Source: Harvardhealth

Wednesday, 5 August 2015

Recipe wednesday : Banana Split Smoothie

Makes 5 servings

Classic banana split flavors blend together to make a smooth and refreshing beverage.

2 cups   1% chocolate milk                                   500 mL
2 cups   low-fat strawberry-flavored yogurt         500 mL
1 cup     frozen unsweetened strawberries            250 mL
1              banana                

Using frozen fruit means there’s no need to add ice to this smoothie.

Step 1
In blender, combine chocolate milk, yogurt, strawberries and banana; purée until smooth. Pour into glasses and serve immediately.

Source: Cookspiration

Tuesday, 4 August 2015

Healthy Drinks

Water is the best choice for quenching your thirst. Coffee and tea, without added sweeteners, are healthy choices, too.
Some beverages should be limited or consumed in moderation, including diet drinks, fruit juice and milk.  Alcohol in moderation can be healthy for some people, but not everyone.
Avoid sugary drinks like soda, sports beverages, and energy drinks.

There are many options for what to drink, but for most people who have access to safe drinking water, water is the best choice: It’s calorie-free, and it’s as easy to find as the nearest tap. Water provides everything the body needs—pure H2O—to restore fluids lost through metabolism, breathing, sweating, and the removal of waste. It’s the perfect beverage for quenching thirst and re-hydrating your system.


How much water do I need?

The Institute of Medicine has set an adequate intake of 125 ounces (about 15 cups) for men and 91 ounces (about 11 cups) for women. (1) Note that this is not a daily target, but a general guide. In most people, about 80% of this water volume comes from beverages; the rest comes from food. Water is an excellent calorie-free, sugar-free choice.  For some people who are accustomed to drinking sweet beverages, water can initially taste bland. To increase water consumption without losing flavor or to spice up your daily water intake, try these refreshing water-based beverages:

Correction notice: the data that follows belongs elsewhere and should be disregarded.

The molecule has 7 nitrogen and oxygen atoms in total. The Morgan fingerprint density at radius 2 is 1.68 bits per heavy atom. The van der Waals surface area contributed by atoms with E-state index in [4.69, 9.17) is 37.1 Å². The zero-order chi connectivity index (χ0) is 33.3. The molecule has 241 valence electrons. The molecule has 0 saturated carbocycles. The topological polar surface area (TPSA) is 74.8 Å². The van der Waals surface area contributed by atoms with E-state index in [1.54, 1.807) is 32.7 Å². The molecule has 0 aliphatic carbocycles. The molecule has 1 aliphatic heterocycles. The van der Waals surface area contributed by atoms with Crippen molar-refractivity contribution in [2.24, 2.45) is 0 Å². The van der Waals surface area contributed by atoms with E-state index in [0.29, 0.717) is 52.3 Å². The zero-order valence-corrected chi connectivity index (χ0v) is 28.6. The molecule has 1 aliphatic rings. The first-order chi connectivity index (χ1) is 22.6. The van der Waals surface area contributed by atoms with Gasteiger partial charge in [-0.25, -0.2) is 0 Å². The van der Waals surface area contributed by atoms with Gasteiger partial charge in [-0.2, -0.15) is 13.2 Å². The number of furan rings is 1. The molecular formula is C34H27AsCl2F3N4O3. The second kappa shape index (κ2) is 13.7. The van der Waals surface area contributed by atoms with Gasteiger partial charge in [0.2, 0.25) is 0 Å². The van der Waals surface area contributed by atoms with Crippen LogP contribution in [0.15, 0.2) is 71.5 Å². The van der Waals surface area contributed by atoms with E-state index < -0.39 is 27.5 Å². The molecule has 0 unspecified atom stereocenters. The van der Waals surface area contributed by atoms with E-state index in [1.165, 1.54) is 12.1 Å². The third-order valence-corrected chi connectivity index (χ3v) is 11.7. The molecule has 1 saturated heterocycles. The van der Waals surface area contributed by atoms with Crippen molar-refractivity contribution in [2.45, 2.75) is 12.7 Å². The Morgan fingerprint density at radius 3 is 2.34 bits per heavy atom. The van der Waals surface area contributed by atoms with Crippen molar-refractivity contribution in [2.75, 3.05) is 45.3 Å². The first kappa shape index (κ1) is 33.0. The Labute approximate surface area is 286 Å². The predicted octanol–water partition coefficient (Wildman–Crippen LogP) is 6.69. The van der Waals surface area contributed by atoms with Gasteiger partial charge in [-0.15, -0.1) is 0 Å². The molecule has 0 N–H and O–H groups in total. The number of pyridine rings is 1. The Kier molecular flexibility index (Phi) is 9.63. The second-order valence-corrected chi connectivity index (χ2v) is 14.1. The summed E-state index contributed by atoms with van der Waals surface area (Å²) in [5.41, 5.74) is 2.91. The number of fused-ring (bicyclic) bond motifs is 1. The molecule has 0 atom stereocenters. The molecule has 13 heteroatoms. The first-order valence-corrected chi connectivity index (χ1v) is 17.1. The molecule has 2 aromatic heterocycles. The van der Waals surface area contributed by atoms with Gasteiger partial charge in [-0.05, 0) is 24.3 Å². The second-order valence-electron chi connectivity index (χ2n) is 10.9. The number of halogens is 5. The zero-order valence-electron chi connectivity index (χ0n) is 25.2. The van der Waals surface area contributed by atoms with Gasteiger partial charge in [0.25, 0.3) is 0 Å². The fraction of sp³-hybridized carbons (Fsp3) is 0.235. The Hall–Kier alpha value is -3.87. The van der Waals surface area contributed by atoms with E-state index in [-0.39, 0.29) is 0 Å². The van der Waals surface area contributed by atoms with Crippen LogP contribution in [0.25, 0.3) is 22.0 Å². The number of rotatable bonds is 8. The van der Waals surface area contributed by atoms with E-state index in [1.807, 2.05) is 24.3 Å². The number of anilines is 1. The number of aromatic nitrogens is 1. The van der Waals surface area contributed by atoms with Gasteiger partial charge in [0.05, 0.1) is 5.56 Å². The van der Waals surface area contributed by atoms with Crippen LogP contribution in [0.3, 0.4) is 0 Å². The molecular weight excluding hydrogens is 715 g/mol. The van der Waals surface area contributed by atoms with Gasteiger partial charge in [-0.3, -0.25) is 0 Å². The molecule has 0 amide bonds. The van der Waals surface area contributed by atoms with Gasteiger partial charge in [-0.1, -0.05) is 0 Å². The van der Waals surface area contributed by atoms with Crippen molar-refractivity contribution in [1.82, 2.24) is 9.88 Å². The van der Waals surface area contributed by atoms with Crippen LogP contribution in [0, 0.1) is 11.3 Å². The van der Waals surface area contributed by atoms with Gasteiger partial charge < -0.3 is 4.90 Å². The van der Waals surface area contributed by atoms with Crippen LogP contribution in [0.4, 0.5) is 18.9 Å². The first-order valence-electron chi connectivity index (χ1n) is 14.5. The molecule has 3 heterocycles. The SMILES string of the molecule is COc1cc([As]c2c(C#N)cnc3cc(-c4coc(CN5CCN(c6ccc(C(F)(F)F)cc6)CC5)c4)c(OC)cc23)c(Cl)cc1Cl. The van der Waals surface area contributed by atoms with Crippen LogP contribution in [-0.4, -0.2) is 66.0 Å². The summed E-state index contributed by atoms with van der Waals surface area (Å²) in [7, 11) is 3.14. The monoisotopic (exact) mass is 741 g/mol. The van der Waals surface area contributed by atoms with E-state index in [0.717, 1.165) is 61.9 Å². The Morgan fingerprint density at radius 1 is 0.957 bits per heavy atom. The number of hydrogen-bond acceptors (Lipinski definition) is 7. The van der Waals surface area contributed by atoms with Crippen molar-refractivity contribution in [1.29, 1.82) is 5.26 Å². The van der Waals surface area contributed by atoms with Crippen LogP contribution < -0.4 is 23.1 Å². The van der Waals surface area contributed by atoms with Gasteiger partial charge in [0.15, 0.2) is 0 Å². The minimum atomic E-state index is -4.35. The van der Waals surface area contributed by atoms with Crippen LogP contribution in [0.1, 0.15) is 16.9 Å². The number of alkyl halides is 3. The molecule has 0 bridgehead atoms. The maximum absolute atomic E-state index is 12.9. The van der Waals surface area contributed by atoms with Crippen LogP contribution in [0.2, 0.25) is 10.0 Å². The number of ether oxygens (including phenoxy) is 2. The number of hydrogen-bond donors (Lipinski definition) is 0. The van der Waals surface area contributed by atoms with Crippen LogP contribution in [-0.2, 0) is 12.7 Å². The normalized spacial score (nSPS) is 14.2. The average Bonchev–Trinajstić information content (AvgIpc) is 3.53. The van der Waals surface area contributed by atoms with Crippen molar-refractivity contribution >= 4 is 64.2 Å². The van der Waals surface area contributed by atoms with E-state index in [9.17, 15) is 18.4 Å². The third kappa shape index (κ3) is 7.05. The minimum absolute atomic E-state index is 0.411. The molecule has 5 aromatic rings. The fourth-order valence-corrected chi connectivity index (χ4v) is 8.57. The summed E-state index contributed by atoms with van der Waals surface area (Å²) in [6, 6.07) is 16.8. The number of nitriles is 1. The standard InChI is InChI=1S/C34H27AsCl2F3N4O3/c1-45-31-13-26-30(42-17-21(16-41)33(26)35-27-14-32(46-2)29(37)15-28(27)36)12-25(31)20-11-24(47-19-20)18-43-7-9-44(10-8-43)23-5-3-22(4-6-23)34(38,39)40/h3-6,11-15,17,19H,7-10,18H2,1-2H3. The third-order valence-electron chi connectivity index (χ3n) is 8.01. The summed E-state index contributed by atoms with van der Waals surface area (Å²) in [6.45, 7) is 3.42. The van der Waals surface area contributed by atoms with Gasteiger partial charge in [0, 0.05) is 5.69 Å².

Infused water
Instead of purchasing expensive flavored waters in the grocery store, you can easily make your own at home. Try adding any of the following to a cold glass or pitcher of water:

-  Sliced citrus fruits or zest (lemon, lime, orange, grapefruit)
- Crushed fresh mint
- Peeled, sliced fresh ginger or sliced cucumber
- Crushed berries
Sparkling water with a splash of juice
Sparkling juices may have as many calories as sugary soda pop. Instead, make your own sparkling juice at home with 12 ounces of sparkling water and just an ounce or two of juice. For additional flavor, add sliced citrus or fresh herbs like mint.

Beverages to limit
Drinks that are loaded with sugar are the worst choice; they contain a lot of calories and virtually no other nutrients. Consuming high-sugar drinks can lead to weight gain and increased risk of type 2 diabetes, cardiovascular disease and gout.
The average can of sugar-sweetened soda or fruit punch provides about 150 calories. If you were to drink just one can of a sugar-sweetened soft drink every day, and not cut back on calories elsewhere, you could gain up to 5 pounds in a year. (2) Cutting back on sugary drinks may help control your weight and may lower your risk of type 2 diabetes.

Sports beverages are designed to give athletes carbs, electrolytes, and fluid during high-intensity workouts that last an hour or more. For other folks, they’re just another source of sugar and calories.
Energy drinks have as much sugar as soft drinks, enough caffeine to raise your blood pressure, and additives whose long-term health effects are unknown. For these reasons it’s best to skip energy drinks.

Source : harvard/edu